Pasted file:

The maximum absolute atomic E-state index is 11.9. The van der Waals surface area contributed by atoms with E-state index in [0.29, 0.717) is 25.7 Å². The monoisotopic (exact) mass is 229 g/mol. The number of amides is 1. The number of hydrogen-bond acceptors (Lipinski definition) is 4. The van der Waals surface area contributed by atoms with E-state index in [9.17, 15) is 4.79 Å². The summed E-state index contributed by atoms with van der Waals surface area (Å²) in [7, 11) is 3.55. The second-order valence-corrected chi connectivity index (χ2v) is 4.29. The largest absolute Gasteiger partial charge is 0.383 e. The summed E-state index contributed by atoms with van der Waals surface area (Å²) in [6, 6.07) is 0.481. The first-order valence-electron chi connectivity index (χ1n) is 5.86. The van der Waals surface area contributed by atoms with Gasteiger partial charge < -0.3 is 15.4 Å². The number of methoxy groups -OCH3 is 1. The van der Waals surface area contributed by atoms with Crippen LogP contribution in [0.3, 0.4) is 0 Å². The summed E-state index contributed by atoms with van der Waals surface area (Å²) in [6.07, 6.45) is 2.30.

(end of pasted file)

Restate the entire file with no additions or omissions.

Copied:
The maximum absolute atomic E-state index is 11.9. The van der Waals surface area contributed by atoms with E-state index in [0.29, 0.717) is 25.7 Å². The monoisotopic (exact) mass is 229 g/mol. The number of amides is 1. The number of hydrogen-bond acceptors (Lipinski definition) is 4. The van der Waals surface area contributed by atoms with E-state index in [9.17, 15) is 4.79 Å². The summed E-state index contributed by atoms with van der Waals surface area (Å²) in [7, 11) is 3.55. The second-order valence-corrected chi connectivity index (χ2v) is 4.29. The largest absolute Gasteiger partial charge is 0.383 e. The summed E-state index contributed by atoms with van der Waals surface area (Å²) in [6, 6.07) is 0.481. The first-order valence-electron chi connectivity index (χ1n) is 5.86. The van der Waals surface area contributed by atoms with Gasteiger partial charge < -0.3 is 15.4 Å². The number of methoxy groups -OCH3 is 1. The van der Waals surface area contributed by atoms with Crippen LogP contribution in [0.3, 0.4) is 0 Å². The summed E-state index contributed by atoms with van der Waals surface area (Å²) in [6.07, 6.45) is 2.30.